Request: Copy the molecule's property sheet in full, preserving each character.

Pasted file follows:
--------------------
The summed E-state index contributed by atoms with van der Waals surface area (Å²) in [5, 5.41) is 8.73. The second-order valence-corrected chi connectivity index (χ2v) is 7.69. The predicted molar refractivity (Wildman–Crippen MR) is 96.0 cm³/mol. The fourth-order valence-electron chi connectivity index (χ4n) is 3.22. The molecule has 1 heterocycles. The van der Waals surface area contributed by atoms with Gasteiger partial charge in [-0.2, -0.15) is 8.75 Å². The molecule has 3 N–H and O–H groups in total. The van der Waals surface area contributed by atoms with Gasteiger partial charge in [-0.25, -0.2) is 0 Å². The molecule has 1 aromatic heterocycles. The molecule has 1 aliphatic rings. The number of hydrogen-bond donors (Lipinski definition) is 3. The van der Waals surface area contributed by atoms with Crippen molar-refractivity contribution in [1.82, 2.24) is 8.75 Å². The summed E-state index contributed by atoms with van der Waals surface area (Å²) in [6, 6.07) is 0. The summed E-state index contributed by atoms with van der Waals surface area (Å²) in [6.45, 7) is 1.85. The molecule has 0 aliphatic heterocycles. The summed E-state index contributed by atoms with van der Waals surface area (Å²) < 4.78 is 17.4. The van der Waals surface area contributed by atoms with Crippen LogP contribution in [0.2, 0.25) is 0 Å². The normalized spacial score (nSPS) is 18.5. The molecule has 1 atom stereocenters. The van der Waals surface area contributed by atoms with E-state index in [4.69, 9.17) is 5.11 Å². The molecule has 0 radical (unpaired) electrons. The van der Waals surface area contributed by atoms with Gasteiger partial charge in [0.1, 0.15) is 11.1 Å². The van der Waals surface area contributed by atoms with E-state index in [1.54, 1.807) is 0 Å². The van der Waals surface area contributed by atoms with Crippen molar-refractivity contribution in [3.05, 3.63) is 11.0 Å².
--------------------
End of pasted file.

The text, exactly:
The summed E-state index contributed by atoms with van der Waals surface area (Å²) in [5, 5.41) is 8.73. The second-order valence-corrected chi connectivity index (χ2v) is 7.69. The predicted molar refractivity (Wildman–Crippen MR) is 96.0 cm³/mol. The fourth-order valence-electron chi connectivity index (χ4n) is 3.22. The molecule has 1 heterocycles. The van der Waals surface area contributed by atoms with Gasteiger partial charge in [-0.2, -0.15) is 8.75 Å². The molecule has 3 N–H and O–H groups in total. The van der Waals surface area contributed by atoms with Gasteiger partial charge in [-0.25, -0.2) is 0 Å². The molecule has 1 aromatic heterocycles. The molecule has 1 aliphatic rings. The number of hydrogen-bond donors (Lipinski definition) is 3. The van der Waals surface area contributed by atoms with Crippen molar-refractivity contribution in [1.82, 2.24) is 8.75 Å². The summed E-state index contributed by atoms with van der Waals surface area (Å²) in [6, 6.07) is 0. The summed E-state index contributed by atoms with van der Waals surface area (Å²) in [6.45, 7) is 1.85. The molecule has 0 aliphatic heterocycles. The summed E-state index contributed by atoms with van der Waals surface area (Å²) < 4.78 is 17.4. The van der Waals surface area contributed by atoms with Crippen LogP contribution in [0.2, 0.25) is 0 Å². The normalized spacial score (nSPS) is 18.5. The molecule has 1 atom stereocenters. The van der Waals surface area contributed by atoms with E-state index in [4.69, 9.17) is 5.11 Å². The molecule has 0 radical (unpaired) electrons. The van der Waals surface area contributed by atoms with Gasteiger partial charge in [0.1, 0.15) is 11.1 Å². The van der Waals surface area contributed by atoms with E-state index in [1.54, 1.807) is 0 Å². The van der Waals surface area contributed by atoms with Crippen molar-refractivity contribution in [3.05, 3.63) is 11.0 Å².